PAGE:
And a woman in the town who was a sinner found out that Jesus was reclining at the table in the Pharisee’s house. She brought an alabaster jar of perfume and stood behind him at his feet, weeping, and began to wash his feet with her tears. She wiped his feet with her hair, kissing them and anointing them with the perfume.
Luke 7:37-38 (CSB)
Does any other physical sign show brokenness like weeping? The woman who anointed Jesus’ feet with perfume in Luke 7 shows how beautiful our brokenness can be. She knew she was a sinner, and so did everyone else in the room. She was known for her sins all over town, making her a social outcast. But her brokenness didn’t keep her from Jesus. She knew she would not be cast out with Him. She knew He was the One who would save her.
Desperate to show her gratitude, she brought an incredibly expensive bottle of perfume and anointed her Lord. The aroma no doubt filled the noses of everyone in the room while her weeping filled their ears. Her actions in this moment would have seemed improper to everyone watching, but she clearly did not mind. Unlike those around her, she understood the debt Jesus forgave, and this made her courageous in front of those who would usually make her hang her head in shame. She was no longer overcome with brokenness but with gratitude. Her brokenness became beautiful when she encountered her Lord.
The Pharisee who was hosting Jesus for dinner that night did not see this brokenness and courage as a beautiful thing, however. He didn’t immediately understand Jesus’ response to this woman. Doesn’t Jesus know what a sinner she is?, he wondered. How dare she carry on that way? How dare He let her do so? Given her reputation around town, doesn’t He know what this looks like?
Jesus answered with a parable of two forgiven debtors, one who owed much more than the other. His story made sense of why the woman was so emotional, and also why Jesus accepted her grand display of gratitude as a beautiful gift instead of a waste of money or an improper gesture.
Turning to the woman, he said to Simon, “Do you see this woman? I entered your house; you gave me no water for my feet, but she, with her tears, has washed my feet and wiped them with her hair. You gave me no kiss, but she hasn’t stopped kissing my feet since I came in. You didn’t anoint my head with olive oil, but she has anointed my feet with perfume. Therefore I tell you, her many sins have been forgiven; that’s why she loved much. But the one who is forgiven little, loves little.” Then he said to her, “Your sins are forgiven.”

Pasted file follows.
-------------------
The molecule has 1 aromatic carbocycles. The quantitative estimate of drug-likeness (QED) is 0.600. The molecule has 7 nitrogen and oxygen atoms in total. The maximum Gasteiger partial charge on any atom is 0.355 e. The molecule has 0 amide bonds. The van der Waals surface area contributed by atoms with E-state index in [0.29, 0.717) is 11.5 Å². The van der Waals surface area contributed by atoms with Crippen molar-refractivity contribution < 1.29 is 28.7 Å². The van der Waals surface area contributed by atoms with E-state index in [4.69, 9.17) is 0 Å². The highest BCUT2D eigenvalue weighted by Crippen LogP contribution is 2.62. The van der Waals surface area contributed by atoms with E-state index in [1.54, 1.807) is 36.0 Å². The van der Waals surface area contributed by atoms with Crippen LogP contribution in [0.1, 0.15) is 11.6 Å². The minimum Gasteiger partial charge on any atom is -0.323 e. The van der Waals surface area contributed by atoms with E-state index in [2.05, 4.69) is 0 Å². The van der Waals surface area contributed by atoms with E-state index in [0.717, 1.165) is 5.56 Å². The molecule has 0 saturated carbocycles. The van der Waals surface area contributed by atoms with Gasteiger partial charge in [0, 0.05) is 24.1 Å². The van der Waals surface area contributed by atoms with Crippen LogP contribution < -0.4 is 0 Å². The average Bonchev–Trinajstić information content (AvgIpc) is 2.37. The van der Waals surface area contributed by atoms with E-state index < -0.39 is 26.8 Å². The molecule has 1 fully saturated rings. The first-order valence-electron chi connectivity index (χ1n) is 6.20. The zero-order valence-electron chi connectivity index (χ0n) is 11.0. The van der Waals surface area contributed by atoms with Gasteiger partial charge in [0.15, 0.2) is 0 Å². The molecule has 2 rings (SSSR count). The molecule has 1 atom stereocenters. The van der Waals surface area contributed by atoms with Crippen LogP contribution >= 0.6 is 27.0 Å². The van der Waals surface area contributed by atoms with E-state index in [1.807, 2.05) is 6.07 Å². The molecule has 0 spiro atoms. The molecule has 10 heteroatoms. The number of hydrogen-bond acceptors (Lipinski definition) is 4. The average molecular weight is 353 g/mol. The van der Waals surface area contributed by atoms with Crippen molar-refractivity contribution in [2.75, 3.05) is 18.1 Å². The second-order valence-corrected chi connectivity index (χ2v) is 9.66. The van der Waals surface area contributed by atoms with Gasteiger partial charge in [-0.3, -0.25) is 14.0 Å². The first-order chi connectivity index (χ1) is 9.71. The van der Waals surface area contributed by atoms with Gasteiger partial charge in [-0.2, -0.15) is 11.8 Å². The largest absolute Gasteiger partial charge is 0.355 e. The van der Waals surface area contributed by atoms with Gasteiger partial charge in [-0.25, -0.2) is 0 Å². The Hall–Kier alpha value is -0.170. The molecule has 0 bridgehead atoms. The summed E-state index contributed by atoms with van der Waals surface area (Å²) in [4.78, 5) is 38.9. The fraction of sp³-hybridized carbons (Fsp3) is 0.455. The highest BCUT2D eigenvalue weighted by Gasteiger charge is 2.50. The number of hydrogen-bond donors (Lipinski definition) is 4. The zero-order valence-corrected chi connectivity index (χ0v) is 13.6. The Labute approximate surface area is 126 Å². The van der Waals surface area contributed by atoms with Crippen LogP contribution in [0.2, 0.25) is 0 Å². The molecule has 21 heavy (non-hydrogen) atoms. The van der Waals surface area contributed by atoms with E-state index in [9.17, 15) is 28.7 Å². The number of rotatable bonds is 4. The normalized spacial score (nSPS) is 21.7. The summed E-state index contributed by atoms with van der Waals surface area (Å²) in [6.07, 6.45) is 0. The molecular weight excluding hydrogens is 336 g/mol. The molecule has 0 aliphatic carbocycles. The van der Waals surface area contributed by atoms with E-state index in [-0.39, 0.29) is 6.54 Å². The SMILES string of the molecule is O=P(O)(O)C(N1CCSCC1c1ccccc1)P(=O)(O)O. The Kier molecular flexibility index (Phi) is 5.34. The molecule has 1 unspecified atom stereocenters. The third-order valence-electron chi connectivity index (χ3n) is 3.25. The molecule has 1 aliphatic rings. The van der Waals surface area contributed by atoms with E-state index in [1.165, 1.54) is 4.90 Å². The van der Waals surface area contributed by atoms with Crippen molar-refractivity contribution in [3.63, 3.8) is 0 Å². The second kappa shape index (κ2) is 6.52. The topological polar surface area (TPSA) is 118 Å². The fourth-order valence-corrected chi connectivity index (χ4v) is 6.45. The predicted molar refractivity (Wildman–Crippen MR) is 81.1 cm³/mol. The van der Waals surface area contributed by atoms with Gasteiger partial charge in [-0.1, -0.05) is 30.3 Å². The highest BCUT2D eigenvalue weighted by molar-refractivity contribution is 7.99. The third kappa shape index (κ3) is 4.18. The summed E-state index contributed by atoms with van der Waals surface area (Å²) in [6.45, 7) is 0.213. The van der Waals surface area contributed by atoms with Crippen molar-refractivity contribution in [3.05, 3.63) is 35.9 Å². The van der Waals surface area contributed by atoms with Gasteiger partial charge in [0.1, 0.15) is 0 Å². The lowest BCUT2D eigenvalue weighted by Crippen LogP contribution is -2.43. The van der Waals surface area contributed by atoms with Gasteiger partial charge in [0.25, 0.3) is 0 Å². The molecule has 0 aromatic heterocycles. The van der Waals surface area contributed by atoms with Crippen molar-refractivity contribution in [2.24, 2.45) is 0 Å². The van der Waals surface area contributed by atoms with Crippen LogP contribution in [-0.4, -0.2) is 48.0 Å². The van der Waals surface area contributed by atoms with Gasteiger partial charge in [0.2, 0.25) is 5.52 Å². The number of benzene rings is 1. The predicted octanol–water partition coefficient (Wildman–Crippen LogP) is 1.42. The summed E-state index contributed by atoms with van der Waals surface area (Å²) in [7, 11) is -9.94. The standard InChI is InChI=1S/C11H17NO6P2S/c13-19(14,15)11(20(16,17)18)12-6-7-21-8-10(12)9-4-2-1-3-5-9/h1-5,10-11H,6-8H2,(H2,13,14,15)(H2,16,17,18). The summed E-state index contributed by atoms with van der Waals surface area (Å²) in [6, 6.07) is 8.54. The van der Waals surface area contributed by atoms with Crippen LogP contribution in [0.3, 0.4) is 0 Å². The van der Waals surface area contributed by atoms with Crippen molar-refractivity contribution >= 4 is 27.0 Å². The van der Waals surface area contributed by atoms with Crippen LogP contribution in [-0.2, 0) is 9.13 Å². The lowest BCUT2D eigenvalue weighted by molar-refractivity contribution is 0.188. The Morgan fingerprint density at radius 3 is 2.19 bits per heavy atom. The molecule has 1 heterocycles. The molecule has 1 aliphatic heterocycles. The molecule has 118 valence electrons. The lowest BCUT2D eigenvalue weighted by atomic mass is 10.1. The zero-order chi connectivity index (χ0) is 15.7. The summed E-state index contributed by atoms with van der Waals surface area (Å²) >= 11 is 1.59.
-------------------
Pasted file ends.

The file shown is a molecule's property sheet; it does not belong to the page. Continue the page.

Luke 7:44-48 (CSB)
The woman knew her sins well; she knew just how much mercy she’d been given. And she wanted to lavish that same amount of love back onto the One who’d freed her. But the Pharisee, unsure of Jesus’ power and perhaps unwilling to admit the depth of his own sins, hadn’t experienced that same grace and therefore could not comprehend offering adoration with such abandon. Jesus’ take on things pinpointed the problem: the Pharisee couldn’t express an overwhelming level of love because he had not experienced that level of forgiveness.
In our so-called polite society, emotional displays are often sneered at, judged as messy and unnecessary, or even offensive. That wide brush paints all sorts of behaviors as “too much,” whether it comes in the form of hands raised too high during worship, off-key voices singing too loudly, a flood of tears pouring out during a sermon, or exclamations of “praise Jesus” in average conversations.
But why? Why do we value the reserved responses to Jesus and ridicule the expressive ones? Is it only that the noisy, wet sounds of weeping offend our sense of modesty and propriety, or could it also be that it forces us to confront our own mess? That it brings us face to face with our own shame, our own hidden sin, removing our ability to pretend as if we’re doing just fine by ourselves? Does encountering someone who radiates joy and praise make us uncomfortable because we secretly wish that were true of us? Does witnessing an overtly enthusiastic exchange of shame and guilt for mercy and grace make it clear that we are missing something? That perhaps we’ve gotten it all wrong?
When the Pharisee invited Jesus to his home, he probably expected to impress the teacher with a delicious dinner, beautiful presentation, or prominent dinner companions. He stood tall and proud, adopting the posture of judge and jury when the sinful woman dared to enter his home, kneel behind Jesus, and offer all she had. Instead, Jesus turned toward this woman, prostrate with her messy display of unfettered emotion and raised her up as an example. He accepted her offering and assured her of His mercy and forgiveness.
Can you recall the last time you wept? Do you remember the circumstances that brought you to your knees either literally or figuratively? Did you feel relief as you let go of any pretense that you were okay, as you confessed with your tears that you needed comfort or forgiveness?
No matter what you are holding onto or hiding deep within your heart today, you are invited to bring it to Jesus. Our Savior will take it from you and turn everything hard and bitter and ugly into something lovely and beautiful and pleasing.